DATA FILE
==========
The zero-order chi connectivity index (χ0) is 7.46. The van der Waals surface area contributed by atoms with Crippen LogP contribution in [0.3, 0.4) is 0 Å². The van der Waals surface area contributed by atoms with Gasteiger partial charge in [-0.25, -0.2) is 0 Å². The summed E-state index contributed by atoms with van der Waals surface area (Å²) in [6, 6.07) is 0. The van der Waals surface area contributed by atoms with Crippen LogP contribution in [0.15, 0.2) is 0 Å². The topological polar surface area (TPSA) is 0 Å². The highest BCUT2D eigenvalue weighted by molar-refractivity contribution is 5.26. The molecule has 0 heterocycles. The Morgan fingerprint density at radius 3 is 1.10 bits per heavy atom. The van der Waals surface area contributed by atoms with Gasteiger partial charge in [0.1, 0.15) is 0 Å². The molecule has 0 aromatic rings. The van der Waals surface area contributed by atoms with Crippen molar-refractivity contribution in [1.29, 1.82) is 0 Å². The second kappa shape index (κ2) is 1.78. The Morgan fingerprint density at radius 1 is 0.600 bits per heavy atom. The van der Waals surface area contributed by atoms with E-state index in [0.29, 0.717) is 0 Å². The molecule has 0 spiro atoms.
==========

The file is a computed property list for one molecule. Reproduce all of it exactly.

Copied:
The zero-order chi connectivity index (χ0) is 7.46. The van der Waals surface area contributed by atoms with Crippen LogP contribution in [0.3, 0.4) is 0 Å². The van der Waals surface area contributed by atoms with Gasteiger partial charge in [-0.25, -0.2) is 0 Å². The summed E-state index contributed by atoms with van der Waals surface area (Å²) in [6, 6.07) is 0. The van der Waals surface area contributed by atoms with Crippen LogP contribution in [0.15, 0.2) is 0 Å². The topological polar surface area (TPSA) is 0 Å². The highest BCUT2D eigenvalue weighted by molar-refractivity contribution is 5.26. The molecule has 0 heterocycles. The Morgan fingerprint density at radius 3 is 1.10 bits per heavy atom. The van der Waals surface area contributed by atoms with Gasteiger partial charge in [0.1, 0.15) is 0 Å². The molecule has 0 aromatic rings. The van der Waals surface area contributed by atoms with Crippen molar-refractivity contribution in [1.29, 1.82) is 0 Å². The second kappa shape index (κ2) is 1.78. The Morgan fingerprint density at radius 1 is 0.600 bits per heavy atom. The van der Waals surface area contributed by atoms with E-state index in [0.29, 0.717) is 0 Å². The molecule has 0 spiro atoms.